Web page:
Scotland Street Volume 16, Chapter 16: ‘The lightning is all about me’
At nine-thirty that morning Bruce came into Big Lou’s coffee bar. This was a surprise for Lou, who had not seen him since he was struck by lightning.
She knew that this had happened, of course, as the incident had been widely reported and Bruce had been given a full page in the Daily Record as well as one in The Scotsman. There had been other articles too, including one in the Oban Times, in which Bruce, in addition to being asked about his unfortunate experience, had also been invited to give a playlist of ten favourite tunes and propose a guest list for an ideal dinner party. Sean Connery, he had written; Billy Connolly; Tom Hanks; Nicola Sturgeon; Ruth Davidson; the Pope; Hillary Clinton . . . But now here was, looking very similar to the way he had looked prior to the lightning strike, even if there was something slightly different about his hair.
Big Lou had never really approved of Bruce. She was modest, and Bruce was anything but that. Big Lou rarely bothered to look in mirrors – Bruce could seldom resist them. Big Lou occasionally used a moisturiser, and even then tended to prefer a thin layer of petroleum jelly (the moisturiser used by her grandmother, and her grandmother’s mother before her). Bruce, by contrast, used moisturiser every morning and evening, preferring an expensive brand developed in a laboratory in Geneva for which he paid roughly forty times the price of petroleum jelly.
Big Lou greeted Bruce warmly. Those who have been struck by lightning are in some way taken out of the common herd in which the rest of us mingle. It is as if they have been touched by divine fire and should be addressed with all the respect that should be accorded those whom the gods have singled out in any way.
“Bruce,” exclaimed Big Lou. “This is a very pleasant surprise, so it is. And you look so well . . .”
Bruce inclined his head. “No complaints, Lou,” he said.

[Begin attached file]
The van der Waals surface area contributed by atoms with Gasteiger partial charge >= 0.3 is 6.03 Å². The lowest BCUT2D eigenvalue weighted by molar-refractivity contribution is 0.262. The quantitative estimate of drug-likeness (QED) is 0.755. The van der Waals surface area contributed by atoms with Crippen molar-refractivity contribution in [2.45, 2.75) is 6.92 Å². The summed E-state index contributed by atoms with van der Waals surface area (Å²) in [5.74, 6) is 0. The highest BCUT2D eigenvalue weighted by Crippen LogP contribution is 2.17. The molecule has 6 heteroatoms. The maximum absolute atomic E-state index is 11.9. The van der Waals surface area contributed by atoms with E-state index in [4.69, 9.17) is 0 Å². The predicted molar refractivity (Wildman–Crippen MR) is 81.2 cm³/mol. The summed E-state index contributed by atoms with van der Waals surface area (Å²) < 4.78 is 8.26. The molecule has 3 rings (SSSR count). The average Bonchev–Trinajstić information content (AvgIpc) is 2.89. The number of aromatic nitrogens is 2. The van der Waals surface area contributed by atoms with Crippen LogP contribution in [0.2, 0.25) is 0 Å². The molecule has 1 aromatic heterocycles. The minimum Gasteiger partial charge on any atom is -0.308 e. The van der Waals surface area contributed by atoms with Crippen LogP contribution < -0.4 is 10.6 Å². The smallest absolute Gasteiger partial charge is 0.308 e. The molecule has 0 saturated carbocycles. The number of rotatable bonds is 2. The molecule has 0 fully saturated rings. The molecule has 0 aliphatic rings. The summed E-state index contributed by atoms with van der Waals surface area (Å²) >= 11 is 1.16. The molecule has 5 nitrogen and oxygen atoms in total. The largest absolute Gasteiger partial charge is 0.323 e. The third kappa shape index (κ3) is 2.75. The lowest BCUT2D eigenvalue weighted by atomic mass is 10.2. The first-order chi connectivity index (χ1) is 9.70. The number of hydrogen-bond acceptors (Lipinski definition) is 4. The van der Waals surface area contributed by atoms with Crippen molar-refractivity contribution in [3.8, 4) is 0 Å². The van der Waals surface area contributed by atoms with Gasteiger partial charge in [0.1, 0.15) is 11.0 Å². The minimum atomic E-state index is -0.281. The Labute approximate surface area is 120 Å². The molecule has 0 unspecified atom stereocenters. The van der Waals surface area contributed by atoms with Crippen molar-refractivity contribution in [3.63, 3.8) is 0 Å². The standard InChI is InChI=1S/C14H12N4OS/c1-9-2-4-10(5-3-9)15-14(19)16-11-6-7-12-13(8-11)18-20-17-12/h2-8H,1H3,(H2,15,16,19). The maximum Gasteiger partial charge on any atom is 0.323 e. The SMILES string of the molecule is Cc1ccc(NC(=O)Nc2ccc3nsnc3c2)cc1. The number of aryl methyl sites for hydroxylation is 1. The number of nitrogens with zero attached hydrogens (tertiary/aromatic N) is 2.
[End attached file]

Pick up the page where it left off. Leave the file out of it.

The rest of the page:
Lou waited for Bruce to say something about his experience, but he did not. And so she said, “A bacon roll?”
Bruce said that this was just what he needed. “I’m meeting somebody,” he said. “I suggested that we meet here.”
“Well, there are plenty of tables free.”
Bruce looked about him. “A doctor,” he said.
Big Lou wiped her stainless-steel counter top with a white cloth. “Oh, yes?”
“He’s doing research on lightning victims,” Bruce went on. “He wants to find out about my experiences for a book he’s working on. I want to help him.”
“Of course you do,” said Big Lou.
“And others too,” Bruce continued. “I want to help other people, Lou. I really do.”
There was something about the way that he spoke that made Big Lou hesitate. Was this the same Bruce she had known – the pre-lightning strike Bruce, who has been such a complete narcissist? Who had had a succession of girlfriends – foolish girls who threw themselves at him but never lasted for every long. One should never throw oneself at a man, Big Lou thought – and she had seen that happen quite literally, at a dance in Arbroath a long time ago, when a woman known in the area for her desperation to find a man – any man – had thrown herself at one of the local farmers who happened to be single and in need of a wife. She had knocked him over, fracturing his arm in the process. No, you should never throw yourself at a man.